I recently interviewed fellow educators and software developers about what they thought computer science was. The results were rather interesting, as responses ranged from not being sure at all to focusing on programming and use of computers. The interviewees included:
- A second grade teacher
- An art educator
- A software developer
As you might expect, their responses varied quite widely. This demonstrates a challenge to the computer science field in communicating the nature of the discipline, although debate with the field exists on that very question.
Zweben, S. (2011). Computing degree and enrollment trends. Computing Research Association.
Since the 1990’s, the National Science Foundation has emphasized the need to improve science, technology, engineering, and mathematics (STEM) education and retain students within the STEM pipeline to propel them to related careers. This call to action is a result of an innovation-driven economy where an increasing number of careers will require STEM skills, but where the majority of students in the United States are not proficient in these fields and have fallen behind their peers on international assessments, resulting in employers who lack qualified applicants to fill STEM positions (National Research Council, 2011). Even after decades of efforts with billions of federal funds allocated to STEM programs each year, there still exists ambiguity over how to best teach STEM, including how closely to integrate the fields within instruction (Sanders, 2009).
Five fellow educators from the Cranbrook Institute of Science and I had the opportunity to attend the Institute of Inquiry at the Exploratorium in San Francisco. A series of posts will document our thoughts as we progressed through the week-long workshops.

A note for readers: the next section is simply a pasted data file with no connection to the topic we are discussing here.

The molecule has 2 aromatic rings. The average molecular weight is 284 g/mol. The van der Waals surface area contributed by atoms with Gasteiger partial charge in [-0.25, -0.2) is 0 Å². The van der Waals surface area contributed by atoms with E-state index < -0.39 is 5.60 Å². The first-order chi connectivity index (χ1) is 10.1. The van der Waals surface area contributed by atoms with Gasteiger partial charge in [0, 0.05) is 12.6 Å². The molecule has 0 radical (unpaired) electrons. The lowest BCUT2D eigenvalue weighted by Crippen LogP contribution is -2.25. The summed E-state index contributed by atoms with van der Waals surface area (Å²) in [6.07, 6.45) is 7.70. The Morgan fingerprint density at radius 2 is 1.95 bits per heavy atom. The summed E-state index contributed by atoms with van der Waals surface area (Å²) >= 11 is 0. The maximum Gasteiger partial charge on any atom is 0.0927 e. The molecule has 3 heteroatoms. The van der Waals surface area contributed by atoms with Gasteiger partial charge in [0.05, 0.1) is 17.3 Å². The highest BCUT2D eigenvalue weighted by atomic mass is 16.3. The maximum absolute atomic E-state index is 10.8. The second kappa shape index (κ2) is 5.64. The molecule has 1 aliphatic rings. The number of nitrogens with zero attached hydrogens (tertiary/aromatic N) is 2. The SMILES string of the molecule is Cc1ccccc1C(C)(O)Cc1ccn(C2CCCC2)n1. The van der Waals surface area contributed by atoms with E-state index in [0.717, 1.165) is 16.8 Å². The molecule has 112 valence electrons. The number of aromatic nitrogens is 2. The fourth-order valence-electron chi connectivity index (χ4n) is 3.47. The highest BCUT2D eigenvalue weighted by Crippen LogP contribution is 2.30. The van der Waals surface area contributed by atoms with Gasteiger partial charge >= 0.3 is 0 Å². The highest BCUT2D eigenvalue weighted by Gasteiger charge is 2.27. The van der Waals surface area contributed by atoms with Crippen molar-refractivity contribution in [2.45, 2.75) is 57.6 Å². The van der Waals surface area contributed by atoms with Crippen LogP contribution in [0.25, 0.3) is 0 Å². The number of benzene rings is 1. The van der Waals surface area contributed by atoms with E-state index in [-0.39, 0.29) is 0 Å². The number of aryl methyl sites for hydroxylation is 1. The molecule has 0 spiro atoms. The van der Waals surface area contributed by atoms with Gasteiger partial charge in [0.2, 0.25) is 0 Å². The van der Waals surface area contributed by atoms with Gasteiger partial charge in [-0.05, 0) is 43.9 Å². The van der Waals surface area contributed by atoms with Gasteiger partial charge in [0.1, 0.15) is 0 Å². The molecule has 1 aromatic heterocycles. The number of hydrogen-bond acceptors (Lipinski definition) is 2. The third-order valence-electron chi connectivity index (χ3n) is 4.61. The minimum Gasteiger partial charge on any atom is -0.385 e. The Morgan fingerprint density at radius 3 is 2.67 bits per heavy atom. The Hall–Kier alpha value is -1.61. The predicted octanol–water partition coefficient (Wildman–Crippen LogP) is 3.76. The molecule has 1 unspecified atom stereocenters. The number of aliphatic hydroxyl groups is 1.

Many of us had been hoping to attend this professional development opportunity for some time, so to touch down in California and look forward to a week of not only learning but a chance to reflect and discuss out work with each other arrive was certainly exciting. Yet we also shared uncertainty about what each of us will take away from it: How it will connect to the different types of work we do? What we can transfer this knowledge to the educators and students we serve? I think the first day put some of those concerns to rest, even as the complete picture on inquiry was not yet revealed.
We joined about twenty-five other teachers, principals, professors, and informal educators in a conference room around 9 in the morning. Some worked at the Exploratorium, others worked elsewhere in the state, but they were in the minority. Most had travelled from elsewhere in the U.S. and Canada, and a few had traveled as far as from Japan, Hong Kong, and Spain. This would allow for rich conversations with the various perspectives and experiences in the room, which is often just as valuable as the content being presented.
— jkurleto (@jkurleto) December 8, 2014
Forty years ago, Donald Knuth argued that computer programming is both an art and a science, with the two aspects not at odds but complementary to each other. Writing a program “can be like composing poetry or music…programming can give us both intellectual and emotional satisfaction” (Knuth, 1974, p. 670). He perceived that it is not only the result of an algorithm that can demonstrate creativity, but the act of creating the algorithm as well. This is akin to recognizing that the techniques of a painter can be as creative as the painting itself, as the process and product are intrinsically linked. Creativity in programming has long been accepted in the computer science community, but not necessarily with the general public. One contributing factor is that the algorithms and code that implements them have often been obscured from the end user, or to borrow an art term, viewer.
A new museum exhibit, The Art of Algorithms, will pull back the curtain to reveal the spectrum of creativity used in creating and implementing algorithms and demonstrate applications of computational thinking in the arts. By participating in this interactive museum exhibit, visitors will not only be able to experience examples of digital art, but also create works to be displayed within the gallery. Museums play an important role in communities by not only elucidating difficult concepts but nurturing passions in different fields of study and showing connections across disciplines.